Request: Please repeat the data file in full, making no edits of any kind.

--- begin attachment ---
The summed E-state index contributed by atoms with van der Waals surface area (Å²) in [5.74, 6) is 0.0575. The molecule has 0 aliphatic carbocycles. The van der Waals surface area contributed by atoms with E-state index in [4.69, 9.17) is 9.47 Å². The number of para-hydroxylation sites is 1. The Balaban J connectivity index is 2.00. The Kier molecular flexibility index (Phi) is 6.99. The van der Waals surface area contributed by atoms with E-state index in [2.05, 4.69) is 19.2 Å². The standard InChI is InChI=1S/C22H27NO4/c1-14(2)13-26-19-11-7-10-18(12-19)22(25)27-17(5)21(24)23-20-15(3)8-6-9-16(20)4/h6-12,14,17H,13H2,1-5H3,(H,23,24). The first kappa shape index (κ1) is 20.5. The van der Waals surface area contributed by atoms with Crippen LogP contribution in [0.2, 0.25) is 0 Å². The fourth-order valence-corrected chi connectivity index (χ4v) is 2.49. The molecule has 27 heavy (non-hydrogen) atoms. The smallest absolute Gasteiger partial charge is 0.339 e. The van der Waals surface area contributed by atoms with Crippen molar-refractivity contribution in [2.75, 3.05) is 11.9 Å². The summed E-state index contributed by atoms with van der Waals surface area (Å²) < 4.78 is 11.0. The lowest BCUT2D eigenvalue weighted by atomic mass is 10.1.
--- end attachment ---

The summed E-state index contributed by atoms with van der Waals surface area (Å²) in [5.74, 6) is 0.0575. The molecule has 0 aliphatic carbocycles. The van der Waals surface area contributed by atoms with E-state index in [4.69, 9.17) is 9.47 Å². The number of para-hydroxylation sites is 1. The Balaban J connectivity index is 2.00. The Kier molecular flexibility index (Phi) is 6.99. The van der Waals surface area contributed by atoms with E-state index in [2.05, 4.69) is 19.2 Å². The standard InChI is InChI=1S/C22H27NO4/c1-14(2)13-26-19-11-7-10-18(12-19)22(25)27-17(5)21(24)23-20-15(3)8-6-9-16(20)4/h6-12,14,17H,13H2,1-5H3,(H,23,24). The first kappa shape index (κ1) is 20.5. The van der Waals surface area contributed by atoms with Crippen LogP contribution in [0.2, 0.25) is 0 Å². The fourth-order valence-corrected chi connectivity index (χ4v) is 2.49. The molecule has 27 heavy (non-hydrogen) atoms. The smallest absolute Gasteiger partial charge is 0.339 e. The van der Waals surface area contributed by atoms with Crippen molar-refractivity contribution in [2.75, 3.05) is 11.9 Å². The summed E-state index contributed by atoms with van der Waals surface area (Å²) < 4.78 is 11.0. The lowest BCUT2D eigenvalue weighted by atomic mass is 10.1.